Monday, March 2, 2015

The Sodder Children - Unsolved Mystery

It is the most gut-wrenching fear of every parent - to lose your child.  On Christmas Eve 1945, George and Jennie Sodder had this fear come true not just once, but for five of their ten children.  A fire erupted in their Fayetteville, West Virginia home and their five children who slept upstairs, Maurice, Martha, Louis, Jennie, and Betty were not able to escape the fire.

But here's where the creepy part comes in - no body parts or bones linked to these five children were uncovered in the rubble.  And another thing, when George tried to drive his truck near the house to climb on top of it and reach the second floor, his engine wouldn't start.  And another thing - the phones lines to the house had been cut.  The head police chief, Chief Morris, claimed the fire must've been hot enough to cremate the bodies of the children.  The fire was officially chalked up to 'faulty wiring.'

Sadly, this story gets stranger and creepier.  Sometime before the fire broke out, the Sodder family was visited by two odd men posing as insurance salesmen on their doorstep.  Allegedly, one of the men told George (an Italian immigrant) that he would pay for the negative remarks about Mussolini that he had been making around town.  These strange men made very specific threats about their house burning down and their chidlren dying, and I quote, "Your goddamn house is going up in smoke and your children are going to be destroyed.  You are going to be paid for the dirty remarks you are making about Mussolini."  EVEN STRANGER - this exact same 'insurance salesman' served on the coronor's jury that demeed the fire an accident.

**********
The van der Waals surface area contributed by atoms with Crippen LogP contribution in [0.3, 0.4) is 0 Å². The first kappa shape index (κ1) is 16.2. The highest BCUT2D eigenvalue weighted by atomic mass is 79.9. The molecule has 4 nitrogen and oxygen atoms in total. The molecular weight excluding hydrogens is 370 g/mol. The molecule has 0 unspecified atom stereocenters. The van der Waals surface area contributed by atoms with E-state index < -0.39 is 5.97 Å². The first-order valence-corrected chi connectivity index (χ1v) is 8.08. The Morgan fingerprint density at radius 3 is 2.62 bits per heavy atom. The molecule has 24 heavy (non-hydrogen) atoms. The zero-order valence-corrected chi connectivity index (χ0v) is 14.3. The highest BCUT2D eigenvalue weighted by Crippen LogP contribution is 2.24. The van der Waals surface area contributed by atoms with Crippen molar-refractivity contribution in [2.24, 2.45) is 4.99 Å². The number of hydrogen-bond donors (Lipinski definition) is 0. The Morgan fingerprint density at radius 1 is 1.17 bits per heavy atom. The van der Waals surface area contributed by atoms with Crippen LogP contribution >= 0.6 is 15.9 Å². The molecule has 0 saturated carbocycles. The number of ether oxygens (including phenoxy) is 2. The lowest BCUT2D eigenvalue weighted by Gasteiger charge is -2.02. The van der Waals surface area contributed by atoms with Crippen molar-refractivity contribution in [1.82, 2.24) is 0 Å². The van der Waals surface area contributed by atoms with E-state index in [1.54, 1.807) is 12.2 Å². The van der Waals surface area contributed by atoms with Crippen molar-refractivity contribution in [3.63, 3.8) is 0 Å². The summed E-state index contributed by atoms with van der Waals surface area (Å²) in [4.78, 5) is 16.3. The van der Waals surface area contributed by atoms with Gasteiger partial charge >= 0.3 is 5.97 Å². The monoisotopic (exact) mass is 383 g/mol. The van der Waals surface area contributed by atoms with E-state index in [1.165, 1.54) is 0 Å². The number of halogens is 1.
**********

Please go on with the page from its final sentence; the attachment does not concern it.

The more I read about this case, the more my mind is blown to tiny pieces.  There were several eyewitnesses that came forward saying they saw the insurance salesman around the Sodder house carrying a block and tackle, which could've been used to disable George's car.  They also found a strange plastic object in the Sodder yard, which George claimed could've been a Napalm bomb.  So is this truly a case of a mysterious disappearance, an intricately planned attack, an accident gone wrong?  In any case, what happened to the bodies of the five Sodder children?

After some time had passed since the fire, a waitress at a roadside diner and a woman in a hotel in Charleston claimed to have seen four of the five missing children sitting at a table surrounded by Italian-looking men and women who would not let them speak.  Jennie Sodder also received a mysterious photograph in the mail 20 years after the fire of a man alleged to be her son.  The letter was postmarked from Kentucky but had no return address.  On the back of the photograph was written, "Louis Sodder.  I love brother Frankie.  Ilil Boys.  A90132 or 35."  George and Jennie hired a private detective and sent him to Kentucky to investigate.  They never heard from him again.

George and Jennie erected a large billboard, seen below, that was amended over the years and remained standing for over 40 years.  George died in 1968, sending Jennie into a further spiral of depression.  She erected a fence around their property and began adding more and more rooms to their house, building layer and layer between her and the outside world.  Jennie wore black clothing exclusively since the fire and continued to do so until her own death in 1989.  Upon Jennie's death, the billboard came down.

Sylvia is the youngest and last surviving Sodder child.  At the age of 71, she still pores crime sleuthing websites and engages with those still interested in her family's mystery.  Sylvia doesn't believe her siblings perished in the fire of 1945.  Her first memories are of the fire at two years old and she has spent her life asking so many questions and getting very few answers.


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